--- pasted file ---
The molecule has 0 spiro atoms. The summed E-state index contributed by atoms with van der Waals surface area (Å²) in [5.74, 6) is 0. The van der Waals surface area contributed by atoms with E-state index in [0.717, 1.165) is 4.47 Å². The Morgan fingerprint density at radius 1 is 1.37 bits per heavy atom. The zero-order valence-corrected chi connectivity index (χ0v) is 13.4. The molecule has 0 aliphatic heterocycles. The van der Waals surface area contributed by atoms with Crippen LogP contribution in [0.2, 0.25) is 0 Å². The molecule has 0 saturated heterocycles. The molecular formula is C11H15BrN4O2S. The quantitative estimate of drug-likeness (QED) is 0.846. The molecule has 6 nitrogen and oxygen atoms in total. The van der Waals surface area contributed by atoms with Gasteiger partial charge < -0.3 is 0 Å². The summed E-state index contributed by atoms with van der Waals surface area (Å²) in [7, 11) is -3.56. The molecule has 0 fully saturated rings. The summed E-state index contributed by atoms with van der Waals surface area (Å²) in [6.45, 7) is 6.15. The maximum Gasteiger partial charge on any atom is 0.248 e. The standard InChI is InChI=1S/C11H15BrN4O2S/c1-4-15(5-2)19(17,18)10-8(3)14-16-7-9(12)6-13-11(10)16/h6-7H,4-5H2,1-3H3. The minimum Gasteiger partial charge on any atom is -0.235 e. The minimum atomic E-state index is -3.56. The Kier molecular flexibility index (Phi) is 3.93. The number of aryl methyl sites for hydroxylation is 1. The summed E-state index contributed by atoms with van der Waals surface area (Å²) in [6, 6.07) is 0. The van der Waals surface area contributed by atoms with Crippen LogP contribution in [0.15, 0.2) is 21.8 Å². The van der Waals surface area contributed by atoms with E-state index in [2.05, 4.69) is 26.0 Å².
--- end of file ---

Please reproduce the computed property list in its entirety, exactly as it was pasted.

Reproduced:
The molecule has 0 spiro atoms. The summed E-state index contributed by atoms with van der Waals surface area (Å²) in [5.74, 6) is 0. The van der Waals surface area contributed by atoms with E-state index in [0.717, 1.165) is 4.47 Å². The Morgan fingerprint density at radius 1 is 1.37 bits per heavy atom. The zero-order valence-corrected chi connectivity index (χ0v) is 13.4. The molecule has 0 aliphatic heterocycles. The van der Waals surface area contributed by atoms with Crippen LogP contribution in [0.2, 0.25) is 0 Å². The molecule has 0 saturated heterocycles. The molecular formula is C11H15BrN4O2S. The quantitative estimate of drug-likeness (QED) is 0.846. The molecule has 6 nitrogen and oxygen atoms in total. The van der Waals surface area contributed by atoms with Gasteiger partial charge < -0.3 is 0 Å². The summed E-state index contributed by atoms with van der Waals surface area (Å²) in [7, 11) is -3.56. The molecule has 0 fully saturated rings. The summed E-state index contributed by atoms with van der Waals surface area (Å²) in [6.45, 7) is 6.15. The maximum Gasteiger partial charge on any atom is 0.248 e. The standard InChI is InChI=1S/C11H15BrN4O2S/c1-4-15(5-2)19(17,18)10-8(3)14-16-7-9(12)6-13-11(10)16/h6-7H,4-5H2,1-3H3. The minimum Gasteiger partial charge on any atom is -0.235 e. The minimum atomic E-state index is -3.56. The Kier molecular flexibility index (Phi) is 3.93. The number of aryl methyl sites for hydroxylation is 1. The summed E-state index contributed by atoms with van der Waals surface area (Å²) in [6, 6.07) is 0. The van der Waals surface area contributed by atoms with Crippen LogP contribution in [0.15, 0.2) is 21.8 Å². The van der Waals surface area contributed by atoms with E-state index in [2.05, 4.69) is 26.0 Å².